Political leaders are using the handover of Parliament to pay tribute to Queen Elizabeth II.
Both houses of parliament on Friday passed a motion to mourn the late monarch and congratulate King Charles III on his accession to the throne.
Parliament was suspended shortly after the Queen’s death two weeks ago.
Prime Minister Anthony Albanese said it was difficult to comprehend that the Queen “belongs in the realm of memory” after 70 years on the throne.
“She was a rare and reassuring presence in a time of rapid change,” he said.
The Prime Minister reflected on the Queen’s 16 visits to Australia. She was the only monarch to visit the country.
“She got to know us, thanked us and hugged us. The feeling was very mutual,” Albanese said.
“In the process, Her Majesty has had one of the greatest experiences in Australia: sitting next to Bob Hawke in a race where his horse was winning.”
The Prime Minister also extended his condolences to King Charles III.
“We are thinking of King Charles who feels the weight of this grief while bearing the weight of the crown.
“At the dawn of his reign, I pray that His Majesty may rest in peace.”
Opposition leader Peter Dutton paid tribute to the Queen’s service and ties to Australia.
“Of course, most people had never met her, but[they]felt they knew her. he said.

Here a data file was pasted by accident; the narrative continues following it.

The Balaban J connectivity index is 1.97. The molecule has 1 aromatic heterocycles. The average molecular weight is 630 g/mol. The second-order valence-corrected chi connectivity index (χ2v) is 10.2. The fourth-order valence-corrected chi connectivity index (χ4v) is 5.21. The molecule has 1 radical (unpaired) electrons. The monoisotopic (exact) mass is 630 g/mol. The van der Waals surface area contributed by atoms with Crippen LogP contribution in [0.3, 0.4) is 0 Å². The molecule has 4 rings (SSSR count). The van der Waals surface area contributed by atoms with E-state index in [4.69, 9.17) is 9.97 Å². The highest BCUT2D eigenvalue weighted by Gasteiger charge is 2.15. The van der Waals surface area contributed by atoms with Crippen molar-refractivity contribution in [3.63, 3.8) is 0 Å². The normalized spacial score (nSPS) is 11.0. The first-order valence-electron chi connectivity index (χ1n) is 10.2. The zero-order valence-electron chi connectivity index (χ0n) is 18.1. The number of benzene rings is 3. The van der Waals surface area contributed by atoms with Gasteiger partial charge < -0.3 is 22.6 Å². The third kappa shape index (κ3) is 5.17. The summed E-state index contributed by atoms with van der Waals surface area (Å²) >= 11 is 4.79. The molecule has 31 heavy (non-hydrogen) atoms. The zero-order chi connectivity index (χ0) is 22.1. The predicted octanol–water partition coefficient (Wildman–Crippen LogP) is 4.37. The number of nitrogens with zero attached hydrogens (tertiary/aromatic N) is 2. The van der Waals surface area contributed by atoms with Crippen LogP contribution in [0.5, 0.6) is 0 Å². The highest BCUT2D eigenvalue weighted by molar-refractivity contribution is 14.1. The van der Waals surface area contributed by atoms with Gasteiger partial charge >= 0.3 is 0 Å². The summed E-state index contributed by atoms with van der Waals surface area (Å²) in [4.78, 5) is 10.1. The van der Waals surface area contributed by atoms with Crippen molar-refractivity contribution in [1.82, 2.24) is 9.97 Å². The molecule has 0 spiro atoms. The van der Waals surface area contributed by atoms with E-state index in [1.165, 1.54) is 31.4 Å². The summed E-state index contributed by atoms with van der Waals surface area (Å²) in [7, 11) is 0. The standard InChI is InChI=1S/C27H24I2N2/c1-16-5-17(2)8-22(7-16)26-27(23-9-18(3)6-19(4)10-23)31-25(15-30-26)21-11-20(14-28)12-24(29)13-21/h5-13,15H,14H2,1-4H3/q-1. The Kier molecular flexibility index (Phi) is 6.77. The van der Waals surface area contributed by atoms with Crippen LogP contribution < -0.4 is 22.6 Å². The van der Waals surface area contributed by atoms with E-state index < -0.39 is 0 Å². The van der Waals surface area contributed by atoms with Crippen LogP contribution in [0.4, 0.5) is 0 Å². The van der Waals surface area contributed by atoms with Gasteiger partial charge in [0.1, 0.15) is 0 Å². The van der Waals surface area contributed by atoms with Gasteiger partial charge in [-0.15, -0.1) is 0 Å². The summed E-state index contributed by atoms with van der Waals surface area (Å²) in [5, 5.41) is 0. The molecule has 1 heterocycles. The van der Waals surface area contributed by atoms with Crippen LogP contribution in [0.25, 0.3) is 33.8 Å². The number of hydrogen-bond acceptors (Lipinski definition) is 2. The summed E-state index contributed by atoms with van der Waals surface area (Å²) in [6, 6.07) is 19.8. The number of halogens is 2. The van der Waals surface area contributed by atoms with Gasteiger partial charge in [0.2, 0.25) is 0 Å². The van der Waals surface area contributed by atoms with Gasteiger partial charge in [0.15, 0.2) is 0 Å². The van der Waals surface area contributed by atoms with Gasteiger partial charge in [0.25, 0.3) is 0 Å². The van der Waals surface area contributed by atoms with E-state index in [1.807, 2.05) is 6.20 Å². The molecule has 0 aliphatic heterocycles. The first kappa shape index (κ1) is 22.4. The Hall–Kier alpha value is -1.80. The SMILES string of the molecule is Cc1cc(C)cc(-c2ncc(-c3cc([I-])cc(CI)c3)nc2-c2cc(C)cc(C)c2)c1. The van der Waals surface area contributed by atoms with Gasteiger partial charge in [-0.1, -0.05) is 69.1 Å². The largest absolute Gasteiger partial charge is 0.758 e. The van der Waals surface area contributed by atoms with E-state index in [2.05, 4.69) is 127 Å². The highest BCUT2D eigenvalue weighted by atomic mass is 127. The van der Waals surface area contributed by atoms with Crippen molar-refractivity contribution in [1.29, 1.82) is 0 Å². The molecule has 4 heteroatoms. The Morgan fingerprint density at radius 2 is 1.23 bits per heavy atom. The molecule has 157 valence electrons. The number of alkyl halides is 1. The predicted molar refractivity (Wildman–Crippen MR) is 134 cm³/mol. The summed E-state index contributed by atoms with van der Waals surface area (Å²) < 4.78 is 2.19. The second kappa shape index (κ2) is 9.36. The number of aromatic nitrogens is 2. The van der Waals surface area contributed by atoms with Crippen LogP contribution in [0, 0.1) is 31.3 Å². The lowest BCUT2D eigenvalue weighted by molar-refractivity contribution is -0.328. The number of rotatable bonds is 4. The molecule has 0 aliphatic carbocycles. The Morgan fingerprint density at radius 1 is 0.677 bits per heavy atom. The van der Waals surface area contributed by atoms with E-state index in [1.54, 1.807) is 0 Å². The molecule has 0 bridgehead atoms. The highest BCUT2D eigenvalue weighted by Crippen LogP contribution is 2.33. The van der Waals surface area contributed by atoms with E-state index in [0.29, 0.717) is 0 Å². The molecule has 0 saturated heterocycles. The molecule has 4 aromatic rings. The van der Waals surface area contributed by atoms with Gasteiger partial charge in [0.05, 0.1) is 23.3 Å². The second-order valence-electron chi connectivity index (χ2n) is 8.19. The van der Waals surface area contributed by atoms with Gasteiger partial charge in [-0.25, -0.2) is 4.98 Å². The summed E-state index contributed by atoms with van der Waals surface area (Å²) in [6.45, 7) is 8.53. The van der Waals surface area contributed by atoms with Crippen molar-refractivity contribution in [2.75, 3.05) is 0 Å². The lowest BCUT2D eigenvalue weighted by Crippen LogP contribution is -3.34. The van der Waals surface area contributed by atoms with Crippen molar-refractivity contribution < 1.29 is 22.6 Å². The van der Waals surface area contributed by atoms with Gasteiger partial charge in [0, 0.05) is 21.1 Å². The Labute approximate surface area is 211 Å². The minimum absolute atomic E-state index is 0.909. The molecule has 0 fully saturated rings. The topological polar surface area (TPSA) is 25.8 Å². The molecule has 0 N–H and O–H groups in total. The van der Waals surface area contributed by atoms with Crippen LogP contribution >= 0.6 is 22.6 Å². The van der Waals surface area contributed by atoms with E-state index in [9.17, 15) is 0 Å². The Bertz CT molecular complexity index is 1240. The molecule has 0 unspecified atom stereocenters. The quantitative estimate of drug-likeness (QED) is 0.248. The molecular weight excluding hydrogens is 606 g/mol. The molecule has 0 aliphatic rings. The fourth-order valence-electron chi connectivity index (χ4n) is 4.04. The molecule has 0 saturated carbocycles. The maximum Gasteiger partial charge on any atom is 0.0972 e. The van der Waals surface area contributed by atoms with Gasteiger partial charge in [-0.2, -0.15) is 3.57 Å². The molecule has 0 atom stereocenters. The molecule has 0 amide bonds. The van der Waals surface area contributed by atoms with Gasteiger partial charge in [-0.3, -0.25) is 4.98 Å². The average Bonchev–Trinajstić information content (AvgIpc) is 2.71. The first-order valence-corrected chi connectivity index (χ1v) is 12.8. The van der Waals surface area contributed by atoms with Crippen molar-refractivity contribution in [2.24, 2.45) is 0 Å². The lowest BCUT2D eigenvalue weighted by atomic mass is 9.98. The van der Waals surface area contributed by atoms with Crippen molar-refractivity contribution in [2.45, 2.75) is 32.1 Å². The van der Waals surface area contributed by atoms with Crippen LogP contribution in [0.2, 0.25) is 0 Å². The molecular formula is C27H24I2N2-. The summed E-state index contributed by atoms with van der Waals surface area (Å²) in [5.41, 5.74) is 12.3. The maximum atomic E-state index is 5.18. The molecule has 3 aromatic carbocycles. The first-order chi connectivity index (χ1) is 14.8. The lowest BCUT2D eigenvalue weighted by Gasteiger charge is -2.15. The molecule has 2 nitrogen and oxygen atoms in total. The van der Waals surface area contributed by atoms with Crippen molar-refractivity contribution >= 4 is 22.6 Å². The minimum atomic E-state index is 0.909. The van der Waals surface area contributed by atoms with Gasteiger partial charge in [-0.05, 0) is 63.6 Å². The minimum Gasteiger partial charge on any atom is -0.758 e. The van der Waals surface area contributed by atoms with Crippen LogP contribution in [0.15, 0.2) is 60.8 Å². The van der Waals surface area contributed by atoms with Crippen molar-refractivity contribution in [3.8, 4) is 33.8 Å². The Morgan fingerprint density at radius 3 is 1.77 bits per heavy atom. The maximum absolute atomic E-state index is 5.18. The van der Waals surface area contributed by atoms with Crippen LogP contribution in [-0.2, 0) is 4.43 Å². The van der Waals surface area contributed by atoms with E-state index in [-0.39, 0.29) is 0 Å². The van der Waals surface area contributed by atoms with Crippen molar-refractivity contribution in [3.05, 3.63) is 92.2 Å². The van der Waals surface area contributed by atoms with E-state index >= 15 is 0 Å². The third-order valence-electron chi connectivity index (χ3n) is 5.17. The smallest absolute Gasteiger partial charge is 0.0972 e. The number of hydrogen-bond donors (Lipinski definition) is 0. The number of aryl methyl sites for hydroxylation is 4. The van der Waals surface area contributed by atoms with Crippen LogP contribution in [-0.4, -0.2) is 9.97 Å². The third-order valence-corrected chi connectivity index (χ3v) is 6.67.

“She admired the Australian trait of honoring those who do important business without making a fuss or getting media attention.
“But of course, wherever the Queen went, crowds cheered, clapped, and waved flags to express their adoration, choking the streets.”
Dutton said the values expressed by the Queen during her reign will live on.
“Perhaps Her Majesty’s greatest triumph will be the revival of the virtues and values she embodied in her life, the virtues and values we still admire today.
“Duty, Service, Sacrifice, Fortitude, Stoicism, Grace, Humility, Generosity, Empathy”
Green Party leader Adam Band offered his condolences but reiterated his support for Australia becoming a republic.
“The Queen’s death means that we have a new head of state who has no say in the matter. It is just the right time to have a respectful discussion about whether that is right for our country. It’s time,” he said.
“We can express our condolences to those who are personally grieving her, while also respectfully speaking about what that means for our nation.”
Green Party Senator Sarah Hanson Young also expressed condolences on behalf of the minority party, but spoke of the need for reconciliation with Australia’s Indigenous peoples.
“She didn’t try to separate the children from their parents or destroy one of the world’s oldest cultures by personally deleting them,” she told the Senate.
“[But]she was the government representative of that institution. We have to consider the generations of oppression, trauma and suffering as a result of colonization.”
British High Commissioner Vicky Treddel was in the conference room to hear the tribute.
Queen is a ‘rare and reassuring’ regular: PM
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